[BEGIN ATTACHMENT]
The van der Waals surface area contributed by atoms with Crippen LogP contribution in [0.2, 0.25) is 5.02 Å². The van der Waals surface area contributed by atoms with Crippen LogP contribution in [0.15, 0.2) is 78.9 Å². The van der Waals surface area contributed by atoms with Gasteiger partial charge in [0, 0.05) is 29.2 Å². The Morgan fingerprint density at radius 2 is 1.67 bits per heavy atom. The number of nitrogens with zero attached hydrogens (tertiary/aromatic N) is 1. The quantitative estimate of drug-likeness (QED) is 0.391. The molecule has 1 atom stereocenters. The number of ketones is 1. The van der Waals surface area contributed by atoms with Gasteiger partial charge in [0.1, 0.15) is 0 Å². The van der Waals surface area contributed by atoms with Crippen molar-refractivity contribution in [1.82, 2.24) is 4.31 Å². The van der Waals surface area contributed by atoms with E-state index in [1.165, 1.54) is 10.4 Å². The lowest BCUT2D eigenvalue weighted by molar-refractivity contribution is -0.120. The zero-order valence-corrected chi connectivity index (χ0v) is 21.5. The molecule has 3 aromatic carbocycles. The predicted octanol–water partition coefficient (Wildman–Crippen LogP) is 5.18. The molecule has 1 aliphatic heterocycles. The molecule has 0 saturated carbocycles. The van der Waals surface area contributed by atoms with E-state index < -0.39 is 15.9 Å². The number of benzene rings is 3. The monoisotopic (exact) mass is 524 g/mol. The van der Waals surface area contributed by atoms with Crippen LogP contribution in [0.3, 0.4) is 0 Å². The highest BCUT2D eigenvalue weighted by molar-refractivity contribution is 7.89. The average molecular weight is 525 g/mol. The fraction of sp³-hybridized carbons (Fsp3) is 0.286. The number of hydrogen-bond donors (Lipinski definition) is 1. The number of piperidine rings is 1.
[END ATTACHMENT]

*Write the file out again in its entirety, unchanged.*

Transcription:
The van der Waals surface area contributed by atoms with Crippen LogP contribution in [0.2, 0.25) is 5.02 Å². The van der Waals surface area contributed by atoms with Crippen LogP contribution in [0.15, 0.2) is 78.9 Å². The van der Waals surface area contributed by atoms with Gasteiger partial charge in [0, 0.05) is 29.2 Å². The Morgan fingerprint density at radius 2 is 1.67 bits per heavy atom. The number of nitrogens with zero attached hydrogens (tertiary/aromatic N) is 1. The quantitative estimate of drug-likeness (QED) is 0.391. The molecule has 1 atom stereocenters. The number of ketones is 1. The van der Waals surface area contributed by atoms with Gasteiger partial charge in [0.1, 0.15) is 0 Å². The van der Waals surface area contributed by atoms with Crippen molar-refractivity contribution in [1.82, 2.24) is 4.31 Å². The van der Waals surface area contributed by atoms with E-state index in [1.165, 1.54) is 10.4 Å². The lowest BCUT2D eigenvalue weighted by molar-refractivity contribution is -0.120. The zero-order valence-corrected chi connectivity index (χ0v) is 21.5. The molecule has 3 aromatic carbocycles. The predicted octanol–water partition coefficient (Wildman–Crippen LogP) is 5.18. The molecule has 1 aliphatic heterocycles. The molecule has 0 saturated carbocycles. The van der Waals surface area contributed by atoms with E-state index < -0.39 is 15.9 Å². The number of benzene rings is 3. The monoisotopic (exact) mass is 524 g/mol. The van der Waals surface area contributed by atoms with Crippen LogP contribution in [0.3, 0.4) is 0 Å². The highest BCUT2D eigenvalue weighted by molar-refractivity contribution is 7.89. The average molecular weight is 525 g/mol. The fraction of sp³-hybridized carbons (Fsp3) is 0.286. The number of hydrogen-bond donors (Lipinski definition) is 1. The number of piperidine rings is 1.